ACTION aims to experiment with a smart sensing technology for coastal erosion exploiting the support of multiple user groups, targeting high school students in particular. The project exploits low-cost sensing devices, called Smart Pebbles, which can be used to study coastal erosion processes. These devices are basically real pebbles taken from cobble beaches and provided with sensing features.
Project Type: Kick Starter
Theme: Cities for Life, Coasts
Mentor: Patrícia Tiago
A CiTizen science approach for data acquisition on coastal erosION
The ACTION (A CiTizen science approach for data acquisition on coastal erosION) project focused on some research techniques, currently employed in coastal morphodynamics for the definition of the dynamic processes acting on coarse-grained beaches. The idea of the project was to translate these techniques into a set of activities to be carried out with the involvement of common citizens, with a particular focus on primary and secondary school students. The activities were carried out in two sites in Ireland (Sligo and Dublin) and one in Italy (Massa), involving different typologies of students (primary and post-primary students in Ireland and students from the Marble School of Carrara in Massa).
All the activities were focused on the implementation of the so-called Smart Pebble technique, which involves the use of RFID transponders (i.e., small antennas used in everyday applications as smart labels) inserted inside common pebbles taken for the beaches under study. These transponders allow us to unambiguously localize and recognize each of the marked pebbles.
The students were involved in every phase of the experiments, from the preliminary measurements and the preparation of the tracers, to to their positioning on the beaches and their subsequent recoveries. Following every pebble recovery, a number of measurements were carried out, acquiring information on displacement and morphological and volumetric variations. These data are of crucial importance to achieve a broader knowledge about the dynamic processes acting on the beaches and to better understand the overall phenomenon of coastal erosion. The importance of the project results is not only scientific: the outcomes of the data analysis may lead to improvements in the design of coastal defence structures. Similarly, a third crucial outcome is the social one: indeed, by directly involving younger generations in the experiments, it was possible to raise their awareness of themes like coastal erosion and global warming.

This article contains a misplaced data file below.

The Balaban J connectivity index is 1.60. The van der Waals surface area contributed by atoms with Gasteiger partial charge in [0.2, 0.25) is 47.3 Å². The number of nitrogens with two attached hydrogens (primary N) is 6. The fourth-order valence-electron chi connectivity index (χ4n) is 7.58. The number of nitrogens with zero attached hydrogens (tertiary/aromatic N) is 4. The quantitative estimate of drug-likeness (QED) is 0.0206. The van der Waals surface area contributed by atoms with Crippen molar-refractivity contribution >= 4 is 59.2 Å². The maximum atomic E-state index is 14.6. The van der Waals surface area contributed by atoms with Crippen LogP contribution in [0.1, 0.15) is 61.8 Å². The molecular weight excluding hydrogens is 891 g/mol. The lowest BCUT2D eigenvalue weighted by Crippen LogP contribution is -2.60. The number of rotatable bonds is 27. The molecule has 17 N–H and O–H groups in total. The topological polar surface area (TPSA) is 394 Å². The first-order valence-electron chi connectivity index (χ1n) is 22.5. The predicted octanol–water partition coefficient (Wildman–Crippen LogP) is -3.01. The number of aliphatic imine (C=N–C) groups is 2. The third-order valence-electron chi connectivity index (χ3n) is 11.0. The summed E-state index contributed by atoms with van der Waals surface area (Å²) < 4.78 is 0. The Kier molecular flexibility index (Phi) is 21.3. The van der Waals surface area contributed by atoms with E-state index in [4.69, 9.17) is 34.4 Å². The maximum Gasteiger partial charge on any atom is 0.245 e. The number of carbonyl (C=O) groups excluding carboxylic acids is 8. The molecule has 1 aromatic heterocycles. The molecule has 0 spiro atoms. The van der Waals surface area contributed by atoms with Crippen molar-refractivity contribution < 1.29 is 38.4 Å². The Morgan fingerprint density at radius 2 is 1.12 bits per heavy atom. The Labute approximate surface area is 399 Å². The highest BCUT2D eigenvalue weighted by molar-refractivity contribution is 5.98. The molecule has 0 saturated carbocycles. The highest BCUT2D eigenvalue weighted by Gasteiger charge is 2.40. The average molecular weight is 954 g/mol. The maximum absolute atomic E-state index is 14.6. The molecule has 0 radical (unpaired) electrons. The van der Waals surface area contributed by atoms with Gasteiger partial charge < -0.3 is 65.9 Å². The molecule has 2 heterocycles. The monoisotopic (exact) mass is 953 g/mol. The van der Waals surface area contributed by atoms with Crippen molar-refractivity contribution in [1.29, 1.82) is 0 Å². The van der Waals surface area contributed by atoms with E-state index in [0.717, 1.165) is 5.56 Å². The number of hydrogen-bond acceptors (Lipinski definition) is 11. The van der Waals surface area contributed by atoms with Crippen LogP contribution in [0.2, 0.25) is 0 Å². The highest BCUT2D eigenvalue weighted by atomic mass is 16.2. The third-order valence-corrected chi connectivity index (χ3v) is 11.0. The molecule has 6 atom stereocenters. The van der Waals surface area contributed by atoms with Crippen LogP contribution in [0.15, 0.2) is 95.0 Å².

The support of the IMPETUS team was crucial in the design of the activities. Indeed, the team involved in the project, despite being multi-disciplinary, did not have any experience in citizen science. The support of the IMPETUS team provided a clear overview of aspects related to inclusivity and gender equality, as well as the legal issues that should be taken into account when performing this kind of activities. The involvement of the students in all the research activities proved to be extremely successful, with a reduction in the timing of the operations and a capillary scanning of the beach thanks to the large number of involved people as well as to their enthusiasm.
Since any Smart Pebbles experiment has its bottleneck in the initial phase, when the hardware has to be prepared and the Smart Pebbles realized, now that the tracers have been positioned on the beach the activities are not planned to stop. Indeed, after the final recovery, all the collected pebbles will be re-positioned again, and further localization campaigns will be carried out in 2024, with the aim of collecting a number of datasets to fully trace the pebbles evolution across a period which will be by-far larger than the one foreseen in the ACTION project.